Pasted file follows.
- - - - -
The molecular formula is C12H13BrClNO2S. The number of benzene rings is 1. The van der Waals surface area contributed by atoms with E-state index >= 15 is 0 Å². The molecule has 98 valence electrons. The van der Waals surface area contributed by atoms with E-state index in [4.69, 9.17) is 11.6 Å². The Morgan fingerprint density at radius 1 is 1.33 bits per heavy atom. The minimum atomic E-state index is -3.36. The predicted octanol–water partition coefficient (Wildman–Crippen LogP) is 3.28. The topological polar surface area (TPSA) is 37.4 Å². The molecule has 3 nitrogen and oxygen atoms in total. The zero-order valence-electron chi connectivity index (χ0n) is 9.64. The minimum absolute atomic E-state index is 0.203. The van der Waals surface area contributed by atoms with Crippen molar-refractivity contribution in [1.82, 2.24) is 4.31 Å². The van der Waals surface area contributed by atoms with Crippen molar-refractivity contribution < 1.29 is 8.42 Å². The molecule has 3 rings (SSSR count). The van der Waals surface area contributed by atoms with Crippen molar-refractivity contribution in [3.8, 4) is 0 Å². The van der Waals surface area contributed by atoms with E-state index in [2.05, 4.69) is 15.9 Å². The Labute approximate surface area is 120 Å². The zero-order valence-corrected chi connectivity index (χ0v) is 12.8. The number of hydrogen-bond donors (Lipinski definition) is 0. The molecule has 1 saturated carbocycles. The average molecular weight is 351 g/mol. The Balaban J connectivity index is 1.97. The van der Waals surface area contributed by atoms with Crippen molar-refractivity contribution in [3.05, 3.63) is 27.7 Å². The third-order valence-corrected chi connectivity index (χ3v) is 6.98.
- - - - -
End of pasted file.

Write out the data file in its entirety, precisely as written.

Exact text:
The molecular formula is C12H13BrClNO2S. The number of benzene rings is 1. The van der Waals surface area contributed by atoms with E-state index >= 15 is 0 Å². The molecule has 98 valence electrons. The van der Waals surface area contributed by atoms with E-state index in [4.69, 9.17) is 11.6 Å². The Morgan fingerprint density at radius 1 is 1.33 bits per heavy atom. The minimum atomic E-state index is -3.36. The predicted octanol–water partition coefficient (Wildman–Crippen LogP) is 3.28. The topological polar surface area (TPSA) is 37.4 Å². The molecule has 3 nitrogen and oxygen atoms in total. The zero-order valence-electron chi connectivity index (χ0n) is 9.64. The minimum absolute atomic E-state index is 0.203. The van der Waals surface area contributed by atoms with Crippen molar-refractivity contribution in [1.82, 2.24) is 4.31 Å². The van der Waals surface area contributed by atoms with Crippen molar-refractivity contribution < 1.29 is 8.42 Å². The molecule has 3 rings (SSSR count). The van der Waals surface area contributed by atoms with Crippen molar-refractivity contribution in [3.8, 4) is 0 Å². The van der Waals surface area contributed by atoms with E-state index in [2.05, 4.69) is 15.9 Å². The Labute approximate surface area is 120 Å². The zero-order valence-corrected chi connectivity index (χ0v) is 12.8. The number of hydrogen-bond donors (Lipinski definition) is 0. The molecule has 1 saturated carbocycles. The average molecular weight is 351 g/mol. The Balaban J connectivity index is 1.97. The van der Waals surface area contributed by atoms with Crippen molar-refractivity contribution in [3.05, 3.63) is 27.7 Å². The third-order valence-corrected chi connectivity index (χ3v) is 6.98.